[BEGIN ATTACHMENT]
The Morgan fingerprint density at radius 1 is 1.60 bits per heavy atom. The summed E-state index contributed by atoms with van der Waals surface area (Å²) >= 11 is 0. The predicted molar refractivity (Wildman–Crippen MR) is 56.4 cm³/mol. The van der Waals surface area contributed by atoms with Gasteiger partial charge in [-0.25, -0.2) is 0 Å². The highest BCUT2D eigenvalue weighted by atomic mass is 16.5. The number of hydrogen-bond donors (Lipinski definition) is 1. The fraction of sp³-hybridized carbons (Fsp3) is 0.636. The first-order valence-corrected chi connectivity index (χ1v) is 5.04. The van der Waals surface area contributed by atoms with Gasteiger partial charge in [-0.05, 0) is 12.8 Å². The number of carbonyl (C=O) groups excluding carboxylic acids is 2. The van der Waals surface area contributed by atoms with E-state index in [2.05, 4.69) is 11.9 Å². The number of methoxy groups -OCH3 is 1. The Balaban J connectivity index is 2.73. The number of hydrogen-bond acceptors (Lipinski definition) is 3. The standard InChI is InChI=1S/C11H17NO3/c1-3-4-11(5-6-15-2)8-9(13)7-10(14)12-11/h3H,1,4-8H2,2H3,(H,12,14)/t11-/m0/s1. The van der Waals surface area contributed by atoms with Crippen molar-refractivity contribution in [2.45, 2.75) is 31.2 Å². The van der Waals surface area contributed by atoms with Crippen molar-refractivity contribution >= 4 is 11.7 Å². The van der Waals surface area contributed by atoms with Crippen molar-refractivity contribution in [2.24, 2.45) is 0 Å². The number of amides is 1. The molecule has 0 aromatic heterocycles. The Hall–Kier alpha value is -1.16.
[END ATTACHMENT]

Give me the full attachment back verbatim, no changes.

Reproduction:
The Morgan fingerprint density at radius 1 is 1.60 bits per heavy atom. The summed E-state index contributed by atoms with van der Waals surface area (Å²) >= 11 is 0. The predicted molar refractivity (Wildman–Crippen MR) is 56.4 cm³/mol. The van der Waals surface area contributed by atoms with Gasteiger partial charge in [-0.25, -0.2) is 0 Å². The highest BCUT2D eigenvalue weighted by atomic mass is 16.5. The number of hydrogen-bond donors (Lipinski definition) is 1. The fraction of sp³-hybridized carbons (Fsp3) is 0.636. The first-order valence-corrected chi connectivity index (χ1v) is 5.04. The van der Waals surface area contributed by atoms with Gasteiger partial charge in [-0.05, 0) is 12.8 Å². The number of carbonyl (C=O) groups excluding carboxylic acids is 2. The van der Waals surface area contributed by atoms with E-state index in [2.05, 4.69) is 11.9 Å². The number of methoxy groups -OCH3 is 1. The Balaban J connectivity index is 2.73. The number of hydrogen-bond acceptors (Lipinski definition) is 3. The standard InChI is InChI=1S/C11H17NO3/c1-3-4-11(5-6-15-2)8-9(13)7-10(14)12-11/h3H,1,4-8H2,2H3,(H,12,14)/t11-/m0/s1. The van der Waals surface area contributed by atoms with Crippen molar-refractivity contribution in [2.45, 2.75) is 31.2 Å². The van der Waals surface area contributed by atoms with Crippen molar-refractivity contribution >= 4 is 11.7 Å². The van der Waals surface area contributed by atoms with Crippen molar-refractivity contribution in [2.24, 2.45) is 0 Å². The number of amides is 1. The molecule has 0 aromatic heterocycles. The Hall–Kier alpha value is -1.16.